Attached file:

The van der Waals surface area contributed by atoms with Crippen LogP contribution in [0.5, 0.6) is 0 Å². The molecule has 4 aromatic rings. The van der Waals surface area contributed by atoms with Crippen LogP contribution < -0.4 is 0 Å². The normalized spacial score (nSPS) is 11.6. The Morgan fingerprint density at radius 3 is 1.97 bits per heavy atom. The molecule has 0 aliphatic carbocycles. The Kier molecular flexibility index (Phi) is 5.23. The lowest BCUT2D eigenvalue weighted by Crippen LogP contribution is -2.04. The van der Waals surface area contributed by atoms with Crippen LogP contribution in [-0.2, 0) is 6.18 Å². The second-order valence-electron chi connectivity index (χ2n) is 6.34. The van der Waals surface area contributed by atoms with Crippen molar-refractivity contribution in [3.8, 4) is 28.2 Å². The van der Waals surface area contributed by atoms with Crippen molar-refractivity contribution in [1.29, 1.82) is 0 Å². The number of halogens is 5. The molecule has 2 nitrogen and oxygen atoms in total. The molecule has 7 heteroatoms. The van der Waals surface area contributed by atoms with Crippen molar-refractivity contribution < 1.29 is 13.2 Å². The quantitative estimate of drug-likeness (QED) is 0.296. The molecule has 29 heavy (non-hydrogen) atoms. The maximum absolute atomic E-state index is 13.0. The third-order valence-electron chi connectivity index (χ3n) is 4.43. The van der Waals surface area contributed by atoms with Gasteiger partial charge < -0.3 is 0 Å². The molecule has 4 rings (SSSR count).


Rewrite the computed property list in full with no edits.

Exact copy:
The van der Waals surface area contributed by atoms with Crippen LogP contribution in [0.5, 0.6) is 0 Å². The molecule has 4 aromatic rings. The van der Waals surface area contributed by atoms with Crippen LogP contribution < -0.4 is 0 Å². The normalized spacial score (nSPS) is 11.6. The Morgan fingerprint density at radius 3 is 1.97 bits per heavy atom. The molecule has 0 aliphatic carbocycles. The Kier molecular flexibility index (Phi) is 5.23. The lowest BCUT2D eigenvalue weighted by Crippen LogP contribution is -2.04. The van der Waals surface area contributed by atoms with Crippen LogP contribution in [-0.2, 0) is 6.18 Å². The second-order valence-electron chi connectivity index (χ2n) is 6.34. The van der Waals surface area contributed by atoms with Crippen molar-refractivity contribution in [3.8, 4) is 28.2 Å². The van der Waals surface area contributed by atoms with Crippen molar-refractivity contribution in [1.29, 1.82) is 0 Å². The number of halogens is 5. The molecule has 2 nitrogen and oxygen atoms in total. The molecule has 7 heteroatoms. The van der Waals surface area contributed by atoms with Crippen molar-refractivity contribution < 1.29 is 13.2 Å². The quantitative estimate of drug-likeness (QED) is 0.296. The molecule has 29 heavy (non-hydrogen) atoms. The maximum absolute atomic E-state index is 13.0. The third-order valence-electron chi connectivity index (χ3n) is 4.43. The van der Waals surface area contributed by atoms with Gasteiger partial charge < -0.3 is 0 Å². The molecule has 4 rings (SSSR count).